Louis Saha's appearance as a substitute for Sunderland against Newcastle last Sunday gave him a claim to be the player who has appeared in the most major local derbies in English football. His previous tally included playing for Fulham against Chelsea, Manchester United against City, Everton against Liverpool and Tottenham against Arsenal, scoring in all those except the Merseyside match.
Many sources (including Wikipedia) credit Paul Stewart with derbies in Manchester, Merseyside, north London and Tyne-Wear, but City historian Gary James, author of the recently published Manchester, the City Years (James Ward, £25) confirms that his 15 months at the club did not include a derby. Stewart can, however, claim south London appearances for Crystal Palace against both Millwall and Charlton, as well as Blackpool versus Preston (League Cup). He could even have added a rare Potteries meeting between Stoke City and Port Vale, but missed both matches when at Stoke in 1997-8, his last league season.
Any other contenders for most different derbies?
Perfect storm at Charlton
Since last week's item on the sacking of Charlton Athletic's head of development, Rick Everitt, another Valley stalwart has left and fans have now become sufficiently concerned about the direction the club are taking to set up a supporters' trust, which will hold a launch party in early December to coincide with the 20th anniversary of Charlton's return to The Valley.
Like Everitt, who was instrumental in that campaign, Wendy Perfect was a loyalist of long standing who helped run away travel, the Young Addicks and the Valley Express coach service. Following the acrimonious departures of the chief executive, Steven Kavanagh, and vice-chairman, Peter Varney, last summer, supporters are asking on the Charlton Life forum who will be next and suggesting that the hugely popular manager, Chris Powell, could be at risk if results do not improve.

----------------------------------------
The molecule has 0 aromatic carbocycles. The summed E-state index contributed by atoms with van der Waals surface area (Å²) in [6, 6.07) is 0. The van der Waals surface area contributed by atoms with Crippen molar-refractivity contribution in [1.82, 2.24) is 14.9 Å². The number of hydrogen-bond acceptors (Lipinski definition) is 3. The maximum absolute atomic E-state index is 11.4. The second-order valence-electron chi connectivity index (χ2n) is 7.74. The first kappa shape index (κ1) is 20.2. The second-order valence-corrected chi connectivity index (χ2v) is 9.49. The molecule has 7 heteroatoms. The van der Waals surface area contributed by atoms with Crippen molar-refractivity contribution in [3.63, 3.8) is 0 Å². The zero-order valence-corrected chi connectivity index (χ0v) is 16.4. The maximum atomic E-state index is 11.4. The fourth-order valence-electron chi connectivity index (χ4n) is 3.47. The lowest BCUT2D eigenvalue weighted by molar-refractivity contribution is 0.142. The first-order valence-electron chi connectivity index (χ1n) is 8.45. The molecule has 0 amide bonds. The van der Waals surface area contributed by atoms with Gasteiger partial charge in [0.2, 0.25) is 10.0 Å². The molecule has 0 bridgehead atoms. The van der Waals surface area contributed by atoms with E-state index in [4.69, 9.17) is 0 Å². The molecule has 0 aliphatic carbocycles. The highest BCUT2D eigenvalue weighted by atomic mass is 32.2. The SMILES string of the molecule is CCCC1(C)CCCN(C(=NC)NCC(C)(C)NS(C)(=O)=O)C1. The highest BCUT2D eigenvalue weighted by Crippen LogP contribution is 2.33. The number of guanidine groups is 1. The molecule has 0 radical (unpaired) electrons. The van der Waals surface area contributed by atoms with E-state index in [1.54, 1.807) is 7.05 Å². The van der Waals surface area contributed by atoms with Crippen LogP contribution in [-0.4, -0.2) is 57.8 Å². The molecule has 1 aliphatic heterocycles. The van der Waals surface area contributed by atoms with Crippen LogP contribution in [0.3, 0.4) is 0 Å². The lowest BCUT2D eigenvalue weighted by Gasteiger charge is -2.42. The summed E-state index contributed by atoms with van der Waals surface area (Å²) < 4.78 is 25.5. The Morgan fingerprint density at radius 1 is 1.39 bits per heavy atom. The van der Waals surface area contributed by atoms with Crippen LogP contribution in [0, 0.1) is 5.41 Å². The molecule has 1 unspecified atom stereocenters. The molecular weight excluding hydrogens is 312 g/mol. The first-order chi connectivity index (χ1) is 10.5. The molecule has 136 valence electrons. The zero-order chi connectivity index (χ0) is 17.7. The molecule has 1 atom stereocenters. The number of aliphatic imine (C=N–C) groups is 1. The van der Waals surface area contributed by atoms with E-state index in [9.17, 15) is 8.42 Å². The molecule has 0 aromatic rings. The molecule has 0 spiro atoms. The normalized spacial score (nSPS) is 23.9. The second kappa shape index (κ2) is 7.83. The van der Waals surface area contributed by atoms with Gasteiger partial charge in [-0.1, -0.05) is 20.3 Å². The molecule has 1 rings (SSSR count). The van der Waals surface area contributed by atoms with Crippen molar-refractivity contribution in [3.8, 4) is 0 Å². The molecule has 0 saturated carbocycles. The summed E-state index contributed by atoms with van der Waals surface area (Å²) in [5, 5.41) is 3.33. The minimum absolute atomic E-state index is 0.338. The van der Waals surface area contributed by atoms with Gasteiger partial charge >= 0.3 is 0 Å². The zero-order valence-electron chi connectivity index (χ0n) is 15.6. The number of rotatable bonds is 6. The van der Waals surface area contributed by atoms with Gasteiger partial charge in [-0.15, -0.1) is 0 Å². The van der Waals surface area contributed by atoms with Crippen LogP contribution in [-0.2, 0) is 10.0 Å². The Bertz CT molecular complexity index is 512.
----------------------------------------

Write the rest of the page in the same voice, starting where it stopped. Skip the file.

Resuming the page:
Powell is believed to have an uneasy relationship with the current regime of chairman Michael Slater — a Manchester City supporter — and Tony Jimenez, the former Newcastle United vice-president.
Rupert the bare keeper
Amid all the talk of footballers as role models here is a real model, from the rough-and-tumble of League Two penalty areas. He is Stuart Tomlinson, the muscle-bound 6ft 1in Burton Albion goalkeeper who, in the modelling world, goes by the splendid name of Rupert Paddington Gomez, twice a cover star of Men's Health magazine.
In following in the footsteps of David Beckham and Freddie Ljungberg, the former Crewe and Port Vale keeper is doubtless the subject of much dressing-room ribaldry, not least since his website mentions availability for "nude" and "erotic" assignments. No pun was apparently intended when Burton's assistant manager, Kevin Summerfield, described him last week as "a model of consistency", only for Tomlinson to suffer an injury and have to come off during last Tuesday's draw at home to Port Vale.
Wedding day in Dixie Land
Derby day on Merseyside is always a good time to remember William "Dixie" Dean, whose exploits in 1927-8, when he scored 60 league goals for Everton, will surely never be repeated.
Appropriately, the suite named after him at Goodison Park was the scene last Monday of the wedding of his only daughter, Barbara, 67, to her long-term partner Mike Lewis, 84 years to the day that Dean scored the winning goal at the ground for England against Northern Ireland.
In keeping with the recent improvement in relations between the two clubs, with the rival fans uniting over Hillsborough, the confetti was blue and white with one red piece mixed in – in honour of Dean's late son Ralph, who was an avid Red. Dixie died aged 73 while watching a 1980 derby at Goodison and his ashes were later scattered there. A statue of him was erected at the stadium 11 years ago.